Crashworthiness of Corrugated Composite Shells
Ali Elgalai, Ali Mohamed (2006) Crashworthiness of Corrugated Composite Shells. PhD thesis, Universiti Putra Malaysia.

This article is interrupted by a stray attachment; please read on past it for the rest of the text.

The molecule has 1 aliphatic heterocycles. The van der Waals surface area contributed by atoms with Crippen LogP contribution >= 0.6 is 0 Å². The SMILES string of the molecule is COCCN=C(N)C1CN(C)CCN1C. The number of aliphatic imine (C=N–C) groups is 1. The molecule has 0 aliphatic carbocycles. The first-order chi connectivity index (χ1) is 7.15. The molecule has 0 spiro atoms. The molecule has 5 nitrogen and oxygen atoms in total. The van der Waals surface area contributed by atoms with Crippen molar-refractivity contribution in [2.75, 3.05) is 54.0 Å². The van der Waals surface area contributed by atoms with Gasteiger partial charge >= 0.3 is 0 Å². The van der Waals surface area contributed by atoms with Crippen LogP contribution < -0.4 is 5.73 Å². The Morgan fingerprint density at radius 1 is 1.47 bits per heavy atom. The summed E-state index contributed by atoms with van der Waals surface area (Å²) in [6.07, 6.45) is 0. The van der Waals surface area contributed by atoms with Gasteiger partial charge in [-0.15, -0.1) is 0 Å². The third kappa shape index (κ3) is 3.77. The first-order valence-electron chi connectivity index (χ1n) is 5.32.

The increase of number of vehicles on the road has led to an increase in the traffic accidents. Consequently, there is also an increase of deaths and serious injuries. The desire to improve the crashworthiness of automobiles cannot be overestimated. It has been estimated that the annual financial loss from traffic accidents is equal to 2% of the GNP of the USA. Together with a range of environmental concerns and social pressure backed by legislation have led and continue to lead to highly innovative designs, involving lighter materials such as composite materials. During the last decades, researchers' interest have been directed towards the use of composite structures for enhancing crashworthiness due to their superior properties, in particular, strength and stiffness to weight ratios and their ability to be tailored in composition and shape. Of particular interest of this study is the use of corrugated composite shells in the automobile industry as a crush energy absorber device. Extensive experimental and computational programs have been conducted in order to investigate the crushing behaviour of corrugated and non-corrugated composite tubes. In the experimental program, innovative mandrels and filament winding machine were designed and fabricated. The investigated corrugated composite tubes consist of a number of similar circular cones connected together by circular tubes in the order: conecylinder- cone-cylinder and so on. The outer diameter of each tube is fixed at 100 mm and the number of layers is maintained 6 layers. Two material types, namely, filament wound carbon/epoxy and woven roving glass/epoxy were investigated. A comprehensive quasi-static crushing test program was performed to examine the influence of the tube length and the corrugation angle on the energy absorption capabilities. The load-displacement curves and typical load paths together with deformation histories were presented and discussed. The specific energy absorption, energy absorption per unit length, crushing force efficiency and stroke efficiency were calculated, analyzed and discussed. Comparisons in terms of specific energy absorption and/or energy absorption per unit length capabilities between corrugated composite and non-corrugated tubes were also presented and discussed. Macroscopic photos were taken during the tests to help understanding the failure modes and the failure mechanisms were analyzed microscopically. The crushing load-displacement behaviour, energy absorption, and the observed mechanisms and failure modes were found to be sensitive to the change in the corrugation angle, the tube length and the fibre type, and distinct collapse modes were observed. The most dominant observed failure modes are: catastrophic and brittle fracture modes in filament wound carbon/epoxy tubes, progressive folding mode (in the corrugated tubes) and splaying modes (in the non-corrugated tubes) of woven roving glass/epoxy tubes. Also splitting mode was observed in both filament wound carbon/epoxy and woven roving glass/epoxy tubes. The results have shown that corrugated composite tubes are efficient impact energy absorbers. Based on tube length, GL3-0 and GL1-20 tubes experienced the highest energy absorption per unit length (19.85, 18.89 kJ/m, respectively). Based on material type, filament wound carbon/epoxy tubes exhibited higher specific energy than the corresponding woven roving glass/epoxy tubes where 15.7 kJ/kg was absorbed by CL4-40 tube. Over all, GL1-20 tubes could be recorded as the best choice for crashworthiness applications (moderate load carrying capacity, high absorption energy, high CFE and high SE). Concurrent with the experimental work, numerical analyses was carried out using commercially available Finite Element Software (LUSAS). Three-dimensional Linear buckling Finite Element was conducted for the corrugated and non-corrugated composite tubes to predict the critical failure load, the deformation at the critical load, and the stress concentration contours. Both the experimental and numerical results were presented for different reinforcements, different corrugation angles, and different tube lengths. Relatively, a reasonable agreement between the experimental initial failure load and the computational critical load was obtained, specially for corrugation angles = 30 and 40 degrees. Knockdown factor is used to compare the results and found to be varying in the range from 0.259 (CL4-10) to 0.998 (GL4-40).
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